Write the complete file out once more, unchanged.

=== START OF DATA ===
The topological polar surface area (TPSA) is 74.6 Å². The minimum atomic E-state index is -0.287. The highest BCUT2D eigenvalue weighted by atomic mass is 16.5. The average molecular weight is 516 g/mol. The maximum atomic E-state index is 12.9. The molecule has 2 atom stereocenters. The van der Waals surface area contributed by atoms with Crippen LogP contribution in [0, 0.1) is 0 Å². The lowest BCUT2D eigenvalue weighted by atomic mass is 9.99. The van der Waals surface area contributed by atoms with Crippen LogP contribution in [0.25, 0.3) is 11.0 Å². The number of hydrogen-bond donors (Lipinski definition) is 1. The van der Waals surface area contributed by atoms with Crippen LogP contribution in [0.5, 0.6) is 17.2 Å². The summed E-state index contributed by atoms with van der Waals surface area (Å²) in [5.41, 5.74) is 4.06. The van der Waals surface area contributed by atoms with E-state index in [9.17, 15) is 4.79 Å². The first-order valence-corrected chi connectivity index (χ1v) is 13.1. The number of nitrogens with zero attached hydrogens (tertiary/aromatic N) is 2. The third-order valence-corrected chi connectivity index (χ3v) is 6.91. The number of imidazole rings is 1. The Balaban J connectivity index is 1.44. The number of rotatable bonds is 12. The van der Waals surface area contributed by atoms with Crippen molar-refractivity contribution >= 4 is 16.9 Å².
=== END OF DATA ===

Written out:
The topological polar surface area (TPSA) is 74.6 Å². The minimum atomic E-state index is -0.287. The highest BCUT2D eigenvalue weighted by atomic mass is 16.5. The average molecular weight is 516 g/mol. The maximum atomic E-state index is 12.9. The molecule has 2 atom stereocenters. The van der Waals surface area contributed by atoms with Crippen LogP contribution in [0, 0.1) is 0 Å². The lowest BCUT2D eigenvalue weighted by atomic mass is 9.99. The van der Waals surface area contributed by atoms with Crippen LogP contribution in [0.25, 0.3) is 11.0 Å². The number of hydrogen-bond donors (Lipinski definition) is 1. The van der Waals surface area contributed by atoms with Crippen LogP contribution in [0.5, 0.6) is 17.2 Å². The summed E-state index contributed by atoms with van der Waals surface area (Å²) in [5.41, 5.74) is 4.06. The van der Waals surface area contributed by atoms with E-state index in [9.17, 15) is 4.79 Å². The first-order valence-corrected chi connectivity index (χ1v) is 13.1. The number of nitrogens with zero attached hydrogens (tertiary/aromatic N) is 2. The third-order valence-corrected chi connectivity index (χ3v) is 6.91. The number of imidazole rings is 1. The Balaban J connectivity index is 1.44. The number of rotatable bonds is 12. The van der Waals surface area contributed by atoms with Crippen molar-refractivity contribution >= 4 is 16.9 Å².